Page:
“It definitely carries some weight. It was big for us in 2010 to have those first two games (of the World Series) in San Fran,” he said.
Then he added that he doesn’t think it changes the way the players approach the All-Star Game.
“I don’t know. Honestly, I don’t know if guys would play the game any differently if it wasn’t for home-field advantage,’’ he said. “I think we all have enough pride that we’re going to play the game hard. It makes it more interesting for the fans.’’
One of the most famous plays in All-Star Game history came in 1970 when Pete Rose had a collision at home plate with catcher Ray Fosse, who suffered a shoulder injury.
Posey saw his 2011 season end after a collision at the plate but said he would play the All-Star Game like any other game.
“I think when you’re out there, you’re reacting,’’ Posey said. “You just play the game. It’s not something I thought about before the game.’’
He was asked time and again about it while coming back this year.
“There’s never a good time to get injured, but when I did there was enough time left in the season where I was spending a lot of time at the ballpark doing stuff to get back on my feet. By the time the season ended, I could take a couple of weeks off and kind of recoup and let my body catch up with all the rehabbing I was doing. There’s still stuff I have to do a little extra for a while, but all-in-all I feel great. I couldn’t be happier where I am.’’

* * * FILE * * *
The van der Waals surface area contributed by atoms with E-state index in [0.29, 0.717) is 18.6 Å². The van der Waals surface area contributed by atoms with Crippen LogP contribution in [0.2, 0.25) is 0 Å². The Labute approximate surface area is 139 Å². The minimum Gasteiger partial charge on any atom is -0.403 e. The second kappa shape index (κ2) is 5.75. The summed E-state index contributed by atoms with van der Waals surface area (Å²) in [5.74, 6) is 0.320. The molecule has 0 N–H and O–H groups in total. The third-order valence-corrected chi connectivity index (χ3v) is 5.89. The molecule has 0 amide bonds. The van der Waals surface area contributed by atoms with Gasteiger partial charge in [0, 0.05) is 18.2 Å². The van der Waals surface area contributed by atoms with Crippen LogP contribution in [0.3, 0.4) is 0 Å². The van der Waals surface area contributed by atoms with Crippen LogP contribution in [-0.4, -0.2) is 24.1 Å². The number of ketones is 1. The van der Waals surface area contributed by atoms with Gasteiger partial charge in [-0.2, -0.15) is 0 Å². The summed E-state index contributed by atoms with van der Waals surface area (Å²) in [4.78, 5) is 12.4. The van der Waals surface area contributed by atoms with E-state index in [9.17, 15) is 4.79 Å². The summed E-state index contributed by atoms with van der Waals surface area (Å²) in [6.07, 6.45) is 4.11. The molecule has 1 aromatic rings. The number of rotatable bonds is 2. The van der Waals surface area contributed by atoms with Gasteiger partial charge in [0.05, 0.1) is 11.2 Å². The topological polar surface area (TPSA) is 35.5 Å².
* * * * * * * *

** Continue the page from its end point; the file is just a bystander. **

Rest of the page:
Nothing was easy about coming back.
“Probably the hardest part was just watching last year — the four months I was out,’’ Posey said. “It was just a helpless feeling knowing you can’t go out there and compete with the other guys on the team. I thick that was all the motivation I needed to get back, just to get back and have the ability to compete again.’’